Thinking about volunteering abroad?

We want to encourage as many valuable and progressive international projects as possible in order to improve the access and coverage of high-quality, safe services in LMIC. There is a growing need and opportunities for increased involvement of radiological and oncological care in global healthcare.

International work includes a wide spectrum of activities from teaching of basic scanning techniques in the low-income countries to implementation of complex MRI techniques in countries with rapid economic development and from basic radiotherapy to complicated chemotherapy protocols and stereotactic radiotherapy. It includes not only teaching and training, but also organisational development, research support or involvement in the training curriculum in different countries.

Developing teaching resources and providing the long-distance support is an important part of international work and can be delivered from anywhere in UK.

Before undertaking any global health project, it is important to prepare effectively to maximise the chances of a successful outcome. This article, written by Dr Elizabeth Joekes provides guidance on taking the first steps once a project has been identified.

Upcoming event

The Royal Society of Medicine is hosting an event on 19 November on Building collaborations in global cancer care: From fragile conflict ecosystems to emerging economies. View the programme.

This meeting aims to inform and raise awareness about the importance of effective cancer control in Low and Middle income countries (LMIC) and the magnitude of the disparities and issues that currently exist. Attend to listen to a range of eminent speakers as they provide insights to their respective fields in these settings. Key international healthcare organisations including the International Agency for Research on Cancer, the Union for International Cancer Control and Kings Health Partners will be represented.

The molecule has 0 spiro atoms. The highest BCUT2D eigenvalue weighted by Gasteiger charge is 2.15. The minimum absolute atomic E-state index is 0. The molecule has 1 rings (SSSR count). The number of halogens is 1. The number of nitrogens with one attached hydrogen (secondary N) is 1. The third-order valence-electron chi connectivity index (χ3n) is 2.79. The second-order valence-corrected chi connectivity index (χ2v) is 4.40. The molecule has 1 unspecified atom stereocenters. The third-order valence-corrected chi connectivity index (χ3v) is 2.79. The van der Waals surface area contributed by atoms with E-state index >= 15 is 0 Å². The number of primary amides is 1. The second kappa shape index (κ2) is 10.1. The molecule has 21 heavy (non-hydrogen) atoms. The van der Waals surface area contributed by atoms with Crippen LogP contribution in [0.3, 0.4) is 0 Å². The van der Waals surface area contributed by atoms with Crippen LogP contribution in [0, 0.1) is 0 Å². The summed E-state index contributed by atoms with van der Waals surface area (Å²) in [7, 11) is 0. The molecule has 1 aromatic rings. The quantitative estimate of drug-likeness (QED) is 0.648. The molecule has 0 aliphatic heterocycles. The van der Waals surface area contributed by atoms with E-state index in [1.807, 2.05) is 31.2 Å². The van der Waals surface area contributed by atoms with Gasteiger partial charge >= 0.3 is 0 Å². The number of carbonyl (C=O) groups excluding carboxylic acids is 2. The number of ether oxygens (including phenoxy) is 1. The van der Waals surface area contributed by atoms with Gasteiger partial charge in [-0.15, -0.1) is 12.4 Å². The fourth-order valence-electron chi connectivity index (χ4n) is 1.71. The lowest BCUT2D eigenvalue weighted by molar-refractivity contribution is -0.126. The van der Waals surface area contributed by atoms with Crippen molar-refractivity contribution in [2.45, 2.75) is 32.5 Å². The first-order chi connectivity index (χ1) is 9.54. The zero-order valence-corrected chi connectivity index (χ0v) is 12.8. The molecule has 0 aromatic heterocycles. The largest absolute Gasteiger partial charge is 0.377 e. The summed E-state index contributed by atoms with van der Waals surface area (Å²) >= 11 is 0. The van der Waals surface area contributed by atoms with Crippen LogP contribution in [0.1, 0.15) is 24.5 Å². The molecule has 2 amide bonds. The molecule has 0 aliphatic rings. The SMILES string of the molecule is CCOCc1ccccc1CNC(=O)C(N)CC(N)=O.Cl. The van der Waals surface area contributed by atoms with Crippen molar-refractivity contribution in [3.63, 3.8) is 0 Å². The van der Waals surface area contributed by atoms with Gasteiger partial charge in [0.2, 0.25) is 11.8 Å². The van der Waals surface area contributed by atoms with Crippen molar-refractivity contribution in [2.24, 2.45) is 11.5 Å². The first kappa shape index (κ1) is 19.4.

You will also hear first-hand accounts from healthcare professionals delivering cancer care in LMICs and there will be opportunities for interaction and discussion with speakers and other experts in this field.

As part of the event, you can also apply for the Vanessa Moss prize.
Submission deadline: Sunday 14 October 2018
Meeting date: Monday 19 November 2018

Prize: £250 for the winner of the oral presentation
Open to: Any scientist or health care professional working in a non - governmental organisation in the field of global cancer control

We would like to invite submission of abstracts describing a piece of collaborative research, in which the applicant has been significantly involved, in the field of global cancer control focusing on the benefit to people living in low - middle income countries (as identified by the world bank group).

The winner is required to attend the ‘Building collaborations in global cancer care: From fragile conflict ecosystems to emerging economies’ meeting on Monday 19 November 2018 and their travel expenses and accomodation will be covered by the Oncology Section.